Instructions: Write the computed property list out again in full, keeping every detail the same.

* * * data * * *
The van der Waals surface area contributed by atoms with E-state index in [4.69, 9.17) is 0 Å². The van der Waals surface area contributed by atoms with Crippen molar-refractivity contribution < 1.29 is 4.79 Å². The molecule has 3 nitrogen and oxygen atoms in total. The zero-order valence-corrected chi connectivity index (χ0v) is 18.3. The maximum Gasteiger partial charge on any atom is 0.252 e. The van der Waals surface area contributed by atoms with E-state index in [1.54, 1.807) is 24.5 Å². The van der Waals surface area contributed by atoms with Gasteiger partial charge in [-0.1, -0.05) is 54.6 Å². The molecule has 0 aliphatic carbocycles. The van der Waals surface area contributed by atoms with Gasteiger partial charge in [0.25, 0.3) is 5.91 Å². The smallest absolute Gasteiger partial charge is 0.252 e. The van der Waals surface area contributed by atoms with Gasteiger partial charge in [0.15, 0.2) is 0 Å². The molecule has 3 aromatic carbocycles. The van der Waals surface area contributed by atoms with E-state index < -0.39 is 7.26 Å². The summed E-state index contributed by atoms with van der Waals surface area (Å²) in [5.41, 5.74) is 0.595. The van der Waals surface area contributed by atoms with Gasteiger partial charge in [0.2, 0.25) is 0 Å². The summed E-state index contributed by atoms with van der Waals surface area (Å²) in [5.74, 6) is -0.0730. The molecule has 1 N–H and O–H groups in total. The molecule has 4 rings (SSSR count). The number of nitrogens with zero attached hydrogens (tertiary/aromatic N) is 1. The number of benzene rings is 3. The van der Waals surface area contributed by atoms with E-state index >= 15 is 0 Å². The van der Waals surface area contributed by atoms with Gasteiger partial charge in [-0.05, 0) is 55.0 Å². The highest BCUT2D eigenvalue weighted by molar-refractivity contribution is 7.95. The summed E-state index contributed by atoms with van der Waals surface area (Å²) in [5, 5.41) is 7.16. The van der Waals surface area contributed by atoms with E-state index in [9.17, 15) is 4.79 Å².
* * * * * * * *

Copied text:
The van der Waals surface area contributed by atoms with E-state index in [4.69, 9.17) is 0 Å². The van der Waals surface area contributed by atoms with Crippen molar-refractivity contribution < 1.29 is 4.79 Å². The molecule has 3 nitrogen and oxygen atoms in total. The zero-order valence-corrected chi connectivity index (χ0v) is 18.3. The maximum Gasteiger partial charge on any atom is 0.252 e. The van der Waals surface area contributed by atoms with E-state index in [1.54, 1.807) is 24.5 Å². The van der Waals surface area contributed by atoms with Gasteiger partial charge in [-0.1, -0.05) is 54.6 Å². The molecule has 0 aliphatic carbocycles. The van der Waals surface area contributed by atoms with Gasteiger partial charge in [0.25, 0.3) is 5.91 Å². The smallest absolute Gasteiger partial charge is 0.252 e. The van der Waals surface area contributed by atoms with Gasteiger partial charge in [0.15, 0.2) is 0 Å². The molecule has 3 aromatic carbocycles. The van der Waals surface area contributed by atoms with E-state index < -0.39 is 7.26 Å². The summed E-state index contributed by atoms with van der Waals surface area (Å²) in [5.41, 5.74) is 0.595. The van der Waals surface area contributed by atoms with Gasteiger partial charge in [0.2, 0.25) is 0 Å². The summed E-state index contributed by atoms with van der Waals surface area (Å²) in [5.74, 6) is -0.0730. The molecule has 1 N–H and O–H groups in total. The molecule has 4 rings (SSSR count). The number of nitrogens with zero attached hydrogens (tertiary/aromatic N) is 1. The number of benzene rings is 3. The van der Waals surface area contributed by atoms with E-state index >= 15 is 0 Å². The van der Waals surface area contributed by atoms with Gasteiger partial charge in [-0.05, 0) is 55.0 Å². The highest BCUT2D eigenvalue weighted by molar-refractivity contribution is 7.95. The summed E-state index contributed by atoms with van der Waals surface area (Å²) in [5, 5.41) is 7.16. The van der Waals surface area contributed by atoms with E-state index in [9.17, 15) is 4.79 Å².